You will usually find potatoes at your local nursery starting in mid to late March. You can also order from a reputable seed catalog like Territorial Seed Co. or Irish Eyes Garden Seeds who specialize in potato seed and carries something like 60 varietals! I usually try to get them in the ground by the first week of April. That does not mean I do, but I try! Others will say that the soil needs to be about 60 degrees and relatively dry before you plant them. In Seattle, I would have to wait too long which would significantly cut down their growing season and they seem to be fine planted right after the last frost.

I set them in a warm place in paper bags to try to get them to sprout but it isn't a deal breaker if you are planting potatoes with un-sprouted "eyes", sounds kinda creepy doesn't it... It might just take a little longer.  Anyways, you cut up the tubers of most potatoes to maximize your "seed". Make sure that there are at least a couple of "eyes" on each piece and I don't recommend cutting them smaller than an inch and a half square. Fingerling type potatoes can be planted whole. They should be spaced about 12 inches apart and be buried about 3 inches deep. Potatoes are water hogs, they don't like to be waterlogged but they don't like to be dry either.

I am currently using a mounding method, but have used a barrel method to good results in the past.

Mounding sounds just like what it is. You mound the soil behind the space you are going to plant your potatoes and when the greens grow to be about 6-7inches you gently pull the soil over them and continue doing so as they grow. I have a picture to the right, but it may not be very clear. I have potatoes planted on either side of the mound and if I run out of soil I can use a bag of or two of compost to keep the greens covered.

The barrel method is pretty much container gardening. You have the option to use a barrel, an old trash can, a plastic bag, a stack of old tires(I don't recommend this one), a 5ft piece of chicken wire or an old Seattle Composter compost bin. I prefer the last two options. Fill the bottom with about 10inches of soil and plant your potatoes. You may have to space them a little closer together, but the premise is the same. As they grow fill the barrel and cover the greens. The only problem I found with this method is that its hard to water the plants all the way to the roots as you continue filling the barrel.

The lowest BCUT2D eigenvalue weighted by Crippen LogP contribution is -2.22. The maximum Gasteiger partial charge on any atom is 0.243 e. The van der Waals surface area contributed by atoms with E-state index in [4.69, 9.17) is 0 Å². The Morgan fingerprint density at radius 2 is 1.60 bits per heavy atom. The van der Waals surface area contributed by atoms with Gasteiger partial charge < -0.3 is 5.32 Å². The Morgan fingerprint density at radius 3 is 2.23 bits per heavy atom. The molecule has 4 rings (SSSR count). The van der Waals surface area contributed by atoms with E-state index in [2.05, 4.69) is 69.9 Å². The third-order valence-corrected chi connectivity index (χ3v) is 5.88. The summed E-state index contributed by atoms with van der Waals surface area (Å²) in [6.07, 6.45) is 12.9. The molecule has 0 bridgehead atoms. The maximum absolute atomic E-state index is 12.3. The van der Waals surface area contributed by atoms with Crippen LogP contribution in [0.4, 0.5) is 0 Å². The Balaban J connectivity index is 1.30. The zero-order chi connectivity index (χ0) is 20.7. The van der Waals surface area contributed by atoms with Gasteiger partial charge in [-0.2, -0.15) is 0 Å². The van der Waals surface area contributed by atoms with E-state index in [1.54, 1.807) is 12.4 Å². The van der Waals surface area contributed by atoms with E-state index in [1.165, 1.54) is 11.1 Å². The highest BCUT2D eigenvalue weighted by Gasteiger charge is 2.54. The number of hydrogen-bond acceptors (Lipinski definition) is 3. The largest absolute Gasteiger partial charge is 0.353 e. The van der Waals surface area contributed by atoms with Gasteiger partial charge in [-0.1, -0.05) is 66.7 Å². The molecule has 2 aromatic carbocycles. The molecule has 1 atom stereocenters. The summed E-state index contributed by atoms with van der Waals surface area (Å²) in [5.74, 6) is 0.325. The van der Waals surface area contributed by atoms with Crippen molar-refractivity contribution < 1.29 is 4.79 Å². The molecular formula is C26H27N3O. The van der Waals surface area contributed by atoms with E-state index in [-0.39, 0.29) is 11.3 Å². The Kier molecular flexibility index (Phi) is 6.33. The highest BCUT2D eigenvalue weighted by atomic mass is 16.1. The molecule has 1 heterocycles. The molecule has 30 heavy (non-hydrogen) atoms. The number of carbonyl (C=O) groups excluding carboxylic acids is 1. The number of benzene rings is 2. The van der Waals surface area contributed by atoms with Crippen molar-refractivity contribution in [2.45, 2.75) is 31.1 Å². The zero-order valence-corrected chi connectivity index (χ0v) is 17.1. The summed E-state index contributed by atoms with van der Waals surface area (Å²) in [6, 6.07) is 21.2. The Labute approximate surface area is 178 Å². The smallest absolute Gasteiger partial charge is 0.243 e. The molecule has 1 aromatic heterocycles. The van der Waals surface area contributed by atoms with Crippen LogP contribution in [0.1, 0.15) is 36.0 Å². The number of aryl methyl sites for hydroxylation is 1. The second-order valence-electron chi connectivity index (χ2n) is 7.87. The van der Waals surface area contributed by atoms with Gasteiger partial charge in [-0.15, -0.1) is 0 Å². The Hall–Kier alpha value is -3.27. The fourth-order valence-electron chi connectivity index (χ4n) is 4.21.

After you've mounded 4 or 5 coverings of soil or your barrel is filled to the top with soil, you simply let the plant grow. It will flower and you know that your taters are ready when the leaves showing start to turn yellow and wilt.

You can harvest the potatoes all at once and store them in your root cellar or dry, cool, dark place or you can leave them in the ground until the start of the rainy season and dig them up as needed!  If you decide to harvest them all at once do not wash them. The soil will help them store better and you will not damage the skin allowing for faster decay.

Use a garden fork and gently "hunt" for the potatoes in the ground, it's a really fun chore for kids. Like a dirty Easter egg hunt!

Oh! and you can use the Seattle Composter as a compost bin when you are done growing potatoes in them! Here's how: